Feature: Bands meet for battle at RCC

Outlier. Pic by Elijah Sullivan

Outlier. Pic by Mig Windows.

By Elijah Sullivan

Byline Staff

At every Battle of the Bands there’s always the one fan hoping for a dog-pile of sonic mayhem with guitars wielded like clubs and egocentric vocalists dueling with mic stands.

Think medieval warfare at a KISS concert.

For the initiated, a Battle of the Bands means an evening of unparalleled excitement for both rabid music lovers and musicians prepared to tear up a stage in order to establish their reputation.

Those who attended the Battle of the Bands Wednesday, May 27, at the Marjorie Holzgang Memorial Concert Bowl in Grants Pass enjoyed an afternoon of music somewhat more dignified although certainly no less colorful. The 13 acts covered every musical genre from from Emo to Screamo, and not surprisingly, the audience had a hard time choosing which act to honor.

Every good Battle of the Bands ends with a duel, and this concert appropriately boiled down to a struggle between two very different groups.

The first act in-competition was Outlier, a soft, shoegazer rock act whose band members certainly represented the youngest of the day.

Project Zero. Photo by Elijah Sullivan.
Project Zero. Pic by Elijah Sullivan.

Project Zero had a solid garage band sound and the classic rock roots were refreshing in a show overflowing with hardcore music. You have to love a band that begins a set by proclaiming, “We are Project Zero!”

Where’s Tom? had all the pomp of the Sex Pistols only with less explicable Cockney accents; their saving grace was tight musicianship.

There was also the Skaa band Zephyr, who successfully combined reggae and Hendrix-influenced guitar work into a pleasant ten-minute set before departing for another gig.

Gary M. was the afternoon’s only solo act. Sensitive, rambling ballads delivered with a velvet voice and quiet charisma made for a welcome addition to the lineup after the noise the preceded him.

These were just a few of the many bands who performed that day. However, as the afternoon drew to a close, it became increasingly obvious that the crowd favored raw power and stage presence.

The middle-act sensation of the day was HOLDFAST, a crackling fusion of socially conscious hip-hop and Screamo power.

HOLDFAST
HOLDFAST. Pic by Elijah Sullivan.

At the group’s core were dueling vocals featuring hip-hop artist Roshaun Duncan with the able support of the multitalented Damion Lyles.

From the first moments, Lyles’ range plus Duncan’s attitude added up to something elevating and magnetic.

They opened their act with an edgy narrative, “My Crazy Life”, based on the experiences of frontman Roshaun Duncan.

“That was all my crazy life,” Duncan said. “A non-stop rollercoaster from the beginning.”

A series of tragic events led to Duncan pursuing a more conscientious direction in his songwriting, culminating in 2006 with the formation of HOLDFAST – and yes, the caps are necessary.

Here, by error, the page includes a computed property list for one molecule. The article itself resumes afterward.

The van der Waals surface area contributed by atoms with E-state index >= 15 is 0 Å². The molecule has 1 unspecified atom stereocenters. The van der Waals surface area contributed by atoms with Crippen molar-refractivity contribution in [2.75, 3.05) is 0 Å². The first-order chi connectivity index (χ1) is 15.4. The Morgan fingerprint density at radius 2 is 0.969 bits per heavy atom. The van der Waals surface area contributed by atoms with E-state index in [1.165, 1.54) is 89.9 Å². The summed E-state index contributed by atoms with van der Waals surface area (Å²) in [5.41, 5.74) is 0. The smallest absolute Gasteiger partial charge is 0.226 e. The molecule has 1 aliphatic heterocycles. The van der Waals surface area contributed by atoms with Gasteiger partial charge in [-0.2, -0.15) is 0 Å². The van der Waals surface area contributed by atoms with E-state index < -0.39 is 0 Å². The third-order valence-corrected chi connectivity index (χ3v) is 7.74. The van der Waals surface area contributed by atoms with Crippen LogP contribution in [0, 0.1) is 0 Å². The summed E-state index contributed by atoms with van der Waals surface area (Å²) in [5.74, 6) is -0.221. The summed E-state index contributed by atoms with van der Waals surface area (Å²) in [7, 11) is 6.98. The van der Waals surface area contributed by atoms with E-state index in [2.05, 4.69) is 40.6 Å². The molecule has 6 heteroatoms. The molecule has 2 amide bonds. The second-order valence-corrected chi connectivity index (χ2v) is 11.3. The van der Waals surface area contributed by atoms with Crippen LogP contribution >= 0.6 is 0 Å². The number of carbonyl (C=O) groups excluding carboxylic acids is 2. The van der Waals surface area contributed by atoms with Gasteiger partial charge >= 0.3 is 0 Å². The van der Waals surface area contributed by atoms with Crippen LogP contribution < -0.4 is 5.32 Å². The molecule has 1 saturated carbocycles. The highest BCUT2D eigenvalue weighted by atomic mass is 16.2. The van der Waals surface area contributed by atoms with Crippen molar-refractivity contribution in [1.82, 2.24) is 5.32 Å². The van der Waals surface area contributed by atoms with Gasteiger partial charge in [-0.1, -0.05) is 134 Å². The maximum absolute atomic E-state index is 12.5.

Their debut album, “Life’s Critical Message,” will be released in the coming weeks on an independent label.

Prelude vocalist Jim Roberts vaults back onto the stage. Photo by Elijah Sullivan.
Prelude vocalist Jim Roberts. Pic by Elijah Sullivan.

Medford-based band Prelude, fresh off an appearance at Shenanigans, got pulses pounding again with the afternoon’s loudest Screamcore assault. Vocalist and loose cannon Jim Roberts repeatedly hurdled over the barricade to perform among the audience in an act that simply could not be contained.

The crowd was primed for the appearance of the final group, Brahmatron, which blended retro electronic beats with strong vocals from frontman Josh Brahmer.

The band formed recently after several bandmembers outgrew their metal roots.

“We’re mostly from hardcore bands,” Brahmer said. “Now we’re older. We’re more mellow.”

Brahmer and the percussionist Kyle now pen the tunes and inspired the group’s name — a combination of “Brahmer” and one of Kyle’s more colorful nicknames.

Brahmatron. Photo by Elijah Sullivan.
Brahmatron. Pic by Elijah Sullivan.

“He’s an incredible writer and musician,” Brahmer said.

After Brahmatron concluded – an impressive set as catchy as it was polished – the bands were lined up on the stage for the crowd to vote.

While all the bands received generous attention from the crowd, the final three were immediately obvious: it was a three-way battle between HOLDFAST, Prelude and Brahmatron.

A few more rounds of applause determined Prelude’s position in third place, an honorable position for a band that has been performing regularly in the local circuit for a long time.

Deciding between HOLDFAST and Brahmatron proved more difficult. For a moment it seemed that the final result would only be known by a rematch – before the engineer’s sound meter declared a barely-measurable lead.

Brahmatron had taken first place.

As winners they were entitled to recording time in a professional studio. “That will definitely come in handy,” Brahmer said, as the group is currently preparing to record their debut album.

They could have at least made them armwrestle for it.

The judge calls it for Rahmatron. Photo by Elijah Sullivan.
The judge calls it for Brahmatron. Photo by Elijah Sullivan.

Battle of the Bands was hosted by the Associated Student Government of Rogue Community College, and sponsored by the Guitar Center, Sacred Mountain Records, The Laughing Clam, Havoc, and Shoes Right Here, who generously contributed door prizes and raffled off a new guitar to support the event.

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One response to “Feature: Bands meet for battle at RCC

  1. person who photograph’d might think about taking a mp3 device and putting some clips online. Lots of people can’t make it to the battle so this would be a great way to hear some of it.

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